PITTSBORO – Gov. Roy Cooper visited Central Carolina Community College in Pittsboro on Thursday, Aug. 23, to shine a spotlight on Finish Line Grants, a new initiative to help students facing financial hardships complete their education at community colleges across the state.
“I want a North Carolina where people are better educated,” Cooper told a standing-room audience on CCCC’s Chatham Main Campus. “Where they’re healthier. Where they have more money in their pockets. And they have the opportunities to live a more abundant and purposeful life. That’s it.”
Then he added a comic touch: “The third grade class I told that to the other day liked the ‘more money in their pockets’ part.”
Throughout his comments, Cooper stressed how vital community colleges are to the state’s economic development. When he speaks with corporate CEOs and small business owners about expanding in North Carolina, the one question they ask is whether the state has skilled and trained people who can do the jobs being created.
“We’re in a place right now,” Cooper said referring to the college, “that’s providing them with that workforce.”
How Finish Line Grants Work
CCCC President Dr. T. Eston Marchant says the college is planning to offer Finish Line Grants beginning this fall. They will help build that workforce by helping students complete the education they started.
Under grant guidelines, students facing financial hardship and enrolled in an eligible curriculum program — or those formerly enrolled and seeking to return to complete their degree — may apply for amounts up to $1,000 per semester to cover specific expenses that could keep them from obtaining their degree in a shorter period of time or dropping out of school entirely. They must have completed at least 75 percent of their degree or credential program.
Grants could be awarded to help with healthcare costs, childcare expenses or housing needs students face through no fault of their own. Finish Line Grants are designed to be flexible and awarded quickly.
Marchant says there are students every year who cannot complete their degree for one reason or another. Often, they intend to leave college for just a short time, but end up never completing their education. “When you drop out for a semester, it’s hard to get back,” he said. “This will allow students to come in and finish.”
Cooper said his office pieced-together $7 million for grants statewide. While funding has not been approved beyond this initial year, he hopes the state legislature will provide additional funding to continue the initiative.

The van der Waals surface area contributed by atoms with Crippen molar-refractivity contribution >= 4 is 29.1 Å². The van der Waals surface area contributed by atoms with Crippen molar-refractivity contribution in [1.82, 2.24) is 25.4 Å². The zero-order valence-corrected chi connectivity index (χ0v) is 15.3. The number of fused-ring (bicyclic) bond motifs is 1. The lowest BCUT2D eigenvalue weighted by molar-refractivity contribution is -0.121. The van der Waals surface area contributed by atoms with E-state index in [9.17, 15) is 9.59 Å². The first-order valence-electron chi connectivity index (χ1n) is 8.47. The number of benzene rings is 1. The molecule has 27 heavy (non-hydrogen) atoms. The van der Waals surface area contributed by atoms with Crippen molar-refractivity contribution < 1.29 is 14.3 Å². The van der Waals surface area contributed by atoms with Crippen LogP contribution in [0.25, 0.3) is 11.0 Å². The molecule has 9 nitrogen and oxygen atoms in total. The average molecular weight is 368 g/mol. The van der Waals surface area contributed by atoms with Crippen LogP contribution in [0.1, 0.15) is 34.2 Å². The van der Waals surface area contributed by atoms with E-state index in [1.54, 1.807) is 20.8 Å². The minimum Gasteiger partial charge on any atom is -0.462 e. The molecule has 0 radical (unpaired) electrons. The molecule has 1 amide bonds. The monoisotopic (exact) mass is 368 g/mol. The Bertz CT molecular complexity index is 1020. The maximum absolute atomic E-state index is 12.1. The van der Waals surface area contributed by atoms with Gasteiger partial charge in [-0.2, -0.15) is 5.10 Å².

Grants would help students like Alexander Blanco, a second-year dental hygiene student at CCCC who received similar assistance through the college’s own Dreamkeeper Fund.
The grant he received allowed the financially strapped student to purchase his dental loupes, special glasses hygienists use while working on patients. It’s the kind of assistance other students could receive from Finish Line Grants.
As Blanco recounted his story for the audience in Pittsboro, he thanked Cooper for supporting the financial aid initiative. “No other student should have to give up on their dreams because they can no longer afford to pursue them or because they are facing any hardships,” he said.
A Walk Through Campus
Before the 30-minute program, Cooper took a short campus tour, accompanied by about two dozen people — among them, CCCC trustees, college administrators and several elected officials.
After surprising faculty and students hard at work in the culinary arts kitchen, the group walked the length of one building, dropping into a classroom where students in CCCC’s Sustainable Technologies and Building Construction Technology programs construct a small cottage each year using sustainable technologies.
Students took a break while instructor Jeff Gannon described the project before a few students asked for selfies with the governor. Before the group continued down the hallway, Cooper joined the students for a large group photo.
One of the dignitaries touring with the governor was North Carolina Community College System President Peter Hans, also an advocate of Finish Line Grants. During his formal remarks, Hans said it was important in a volatile economy for the state to produce more people with educational credentials.
“We’re going to help more students complete those degrees, diplomas and credentials that they’ll need,” he said, “to take care of themselves, provide for their families and strengthen their communities.”
The Local Workforce
Finish Line Grants are an initiative of the North Carolina Department of Commerce Division of Workforce Solutions and the North Carolina Community College System Office, but are administered for CCCC by the Triangle South Workforce Development Board — one of 23 regional groups in the state that provide services to enhance the local workforce.
From her position as director of Triangle South, Rosalind Cross can see how Finish Line Grants will strengthen the broader economic environment.
Students who receive grants will not only get the immediate financial help, but will be able to tap into other employment and training services already provided by the center based in Lee County Industrial Park.
“The impact for the community is very positive,” Cross said. “Local employers know that we have initiatives in place to help students get through their education. Therefore, there should be a diminished dropout rate, so we can get these individuals back out into the workforce.”
Given its scope, Finish Line Grants will take a lot of people and agencies working together. But the benefit is fairly simple. As the governor put it: “A car repair should not determine your future.”
To learn more about Central Carolina Community College and its programs, visit www.cccc.edu.